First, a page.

“There are two ways of approaching life. The first is coping and the second is challenging to change a situation. The situation is the same but the results are different. Coping is linked to the past and our past knowledge and experiences. It is a conservative attitude, limited, restricted, passive, defensive, dependent. There is no vision and no hope. This is not Buddhism. Buddhism is about change. Changing ourselves, society and humanity for good. The way to change is determination based on wisdom. Change is a projection towards the future. It is positive, creative, independent, attacking and seeking. It is an attitude of great hope and vision. Coping is the past projecting to the present. Changing is the present projecting to the future. We can choose. The difference between ordinary and great lives is up to us.”

Continue reading “Struggling to cope? Learn how to challenge instead with this guidance from Kazuo Fujii”

Why you can never lose your confidence

Daisaku Ikeda wrote: “Hope transforms pessimism into optimism. Hope is invincible. Hope changes everything. It changes winter into summer, darkness into dawn, descent into ascent, barrenness into creativity, agony into joy. Hope is the sun. It is light. It is passion. It is the fundamental force for life’s blossoming. Hope is a decision you make. Hope is a flame we nurture in our hearts that must be fanned by our determination.”    DSC_0192

Sometimes I coach people who are feeling pretty pessimistic and say to me: “I’ve lost my confidence,” or “my mojo has gone.” Maybe you feel this way sometimes? I used to take these comments at face value and see it as my job to instil belief or motivation during the rest of the coaching session. Then it dawned on me one day when I was chanting for the happiness of one particular person that this was an illusion and that I could not inject confidence into anyone.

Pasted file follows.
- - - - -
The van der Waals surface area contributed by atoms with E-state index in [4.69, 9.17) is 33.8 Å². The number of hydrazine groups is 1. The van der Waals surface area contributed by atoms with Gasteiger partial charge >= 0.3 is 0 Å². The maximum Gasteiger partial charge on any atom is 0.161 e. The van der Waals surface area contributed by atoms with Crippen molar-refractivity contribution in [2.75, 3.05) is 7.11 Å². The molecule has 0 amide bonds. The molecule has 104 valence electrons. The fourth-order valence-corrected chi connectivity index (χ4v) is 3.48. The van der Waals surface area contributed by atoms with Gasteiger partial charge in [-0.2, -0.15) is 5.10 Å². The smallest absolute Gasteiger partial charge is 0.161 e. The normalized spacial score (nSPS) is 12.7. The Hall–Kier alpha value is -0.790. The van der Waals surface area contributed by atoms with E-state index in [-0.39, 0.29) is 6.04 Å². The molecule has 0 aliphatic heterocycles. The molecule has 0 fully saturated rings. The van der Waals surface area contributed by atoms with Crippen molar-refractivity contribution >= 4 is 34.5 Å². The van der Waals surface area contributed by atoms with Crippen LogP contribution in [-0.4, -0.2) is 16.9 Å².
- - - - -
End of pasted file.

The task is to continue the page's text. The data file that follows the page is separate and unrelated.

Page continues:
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How to create a truly amazing Life

I want to share with you some encouragement from Daisaku Ikeda that I first read half a lifetime ago, when I began to practise Buddhism. It was written for University students. It is about having a strong sense of purpose, battling against adversity and creating value for yourself and society. I love this article because it encourages us to dream big (“follow the rainbow in your heart”) and yet it is in no way “pink and fluffy”, in fact it is very strict, warning against indolence, indulgence and cowardice. Image

I have re-read it dozens of times since 1985 and it has kept me on a path that produces ever greater happiness in my life.

Continue reading “How to create a truly amazing Life”